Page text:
The Council of Economic Advisors (CEA) recently released an important and timely report on occupational licensing. The recommendations of “Occupational Licensing: A Framework for Policymakers,” fit nicely with two growing realizations about jobs in the middle of the skill and wage distribution. The first is that they usually require education beyond a high school degree, but less than a four-year degree. The second is that they now play an important role in promoting economic mobility among young adults from poor families and could play an even more important role in the future. These middle-skill jobs (in clerical, repair, health, construction, and sales occupations) now constitute about half of American jobs and promise to remain the biggest sector of employment in the American economy. Around half of these jobs require a license, so licensing is of great importance to anyone trying to figure out how to help workers from disadvantaged families get decent jobs.
The CEA report provides a concise overview of the prevalence of licensing, the costs and benefits of licensing, and policy ideas to make sure that licensing does not unnecessarily hold back young people trying to acquire and use employment skills to earn a decent living. Although licenses can provide protection to consumers and allow professionals to signal their competence, the CEA report identifies several problems with current licensing practices. Perhaps the most important is that licenses are sometimes too restrictive, in which case they constitute a barrier to worker entry and earnings. Restrictive licenses also result in higher prices for goods and services, which impose direct costs on consumers. In fact, as the CEA says, “licensing restrictions cost millions of jobs nationwide and raise consumer expenses by over one hundred billion dollars.”
With stakes like these, the report’s recommendations bear special emphasis. The most important of these recommendations are to limit licensing to situations in which there are serious public health and safety concerns, to use benefit-cost analysis in every case possible to determine if proposed licensing requirements produce benefits that at least equal their costs, to avoid licensing if the net benefits are negative, and to figure out ways to encourage states to harmonize their licensing requirements with those of other (specially adjacent) states. That last requirement is important because states have licensing requirements for well over 1,000 occupations, which could constitute a barrier to workers crossing state lines to pursue employment opportunities—even within the same profession.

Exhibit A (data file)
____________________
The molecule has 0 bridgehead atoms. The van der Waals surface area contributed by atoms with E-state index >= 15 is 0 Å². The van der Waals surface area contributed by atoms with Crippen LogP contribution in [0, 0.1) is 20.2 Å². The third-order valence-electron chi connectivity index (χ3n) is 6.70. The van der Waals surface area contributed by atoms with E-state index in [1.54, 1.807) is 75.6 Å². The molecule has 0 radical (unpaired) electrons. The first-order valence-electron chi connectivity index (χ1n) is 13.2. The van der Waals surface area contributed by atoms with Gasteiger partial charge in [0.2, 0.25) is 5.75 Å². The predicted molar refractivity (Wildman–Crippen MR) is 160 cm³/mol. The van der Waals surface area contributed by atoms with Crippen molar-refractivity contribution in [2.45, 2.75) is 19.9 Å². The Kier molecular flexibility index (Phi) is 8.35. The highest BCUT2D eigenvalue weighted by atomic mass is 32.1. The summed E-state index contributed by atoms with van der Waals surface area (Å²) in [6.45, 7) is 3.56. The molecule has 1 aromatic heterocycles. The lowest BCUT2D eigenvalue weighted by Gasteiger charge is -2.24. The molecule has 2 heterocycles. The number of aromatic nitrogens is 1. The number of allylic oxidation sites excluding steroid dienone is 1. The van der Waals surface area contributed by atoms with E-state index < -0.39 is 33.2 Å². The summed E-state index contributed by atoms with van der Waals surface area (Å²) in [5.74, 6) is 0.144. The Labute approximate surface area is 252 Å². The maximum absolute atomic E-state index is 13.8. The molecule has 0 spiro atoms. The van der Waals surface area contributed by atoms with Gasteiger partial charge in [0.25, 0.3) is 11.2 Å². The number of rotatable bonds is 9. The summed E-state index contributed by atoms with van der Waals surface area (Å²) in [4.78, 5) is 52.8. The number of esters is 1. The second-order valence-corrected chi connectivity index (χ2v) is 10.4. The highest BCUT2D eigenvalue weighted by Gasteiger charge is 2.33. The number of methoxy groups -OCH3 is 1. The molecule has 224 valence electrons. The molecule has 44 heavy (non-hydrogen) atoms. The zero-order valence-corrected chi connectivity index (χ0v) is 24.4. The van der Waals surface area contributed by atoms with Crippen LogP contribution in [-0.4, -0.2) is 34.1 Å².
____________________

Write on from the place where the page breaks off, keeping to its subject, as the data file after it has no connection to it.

If followed, these four recommendations could help open up new job possibilities for modestly educated and trained workers, increase the wages of these workers, and reduce the price of items used by consumers—a fine trifecta of benefits.
But beyond these advantages of cutting back on unnecessary and counterproductive licensing requirements is the big picture of the vital role of mid-level jobs in the American economy. Many students of helping disadvantaged young adults flourish in the economy, like Tamar Jacoby, the President of Opportunity America, think that the nation is in the midst of dramatic changes in how the middle tier of workers—those who are not headed to college but want something beyond a high school degree—can improve their prospects in the nation’s modern job market. In a superb review of the issues that will appear in a volume on “Education for Upward Mobility” to be published later this year by Rowman Littlefield, Jacoby surveys the entire field of alternative, competency-based credentials. Usually based on a combination of education and skill development, the world of credentialing includes certificates (usually awarded by an educational institution and based on classroom work that is occupationally focused), certification (based, not on classroom training, but on a test that detects whether job-related competencies have been achieved) and that are usually issued by professional organizations representing employers, and licenses (usually issued by local or state government based on a test that, if passed, results in permission to practice a specific profession). According to the Census Bureau, 13 percent of Americans over age 16 hold a license to work, about 10 percent hold occupational certificates, and 5 percent hold certifications issued by a company or trade association.
A highly desirable characteristic of these alternative ways of preparing for the workforce, especially the certificates and certifications, is that course work and skill acquisition can often be obtained through online programs that are less expensive than attending college, as well as through apprenticeship programs. If classroom education is required, preparation and learning can be done at community colleges with their reasonable fee schedules and flexible hours. By obtaining credentials through online coursework and taking classes at community colleges, which can often be paid for with Pell grants, students can progress at their own pace and without accumulating the large debts that often afflict low-income students attending four-year colleges.
This world of certification holds real promise for helping young people enter good jobs in occupations that offer decent salaries and a chance for advancement. If the CEA recommendations are followed, and licensing is scaled back in favor of certification, the path to the middle class will widen and more Americans will get ahead.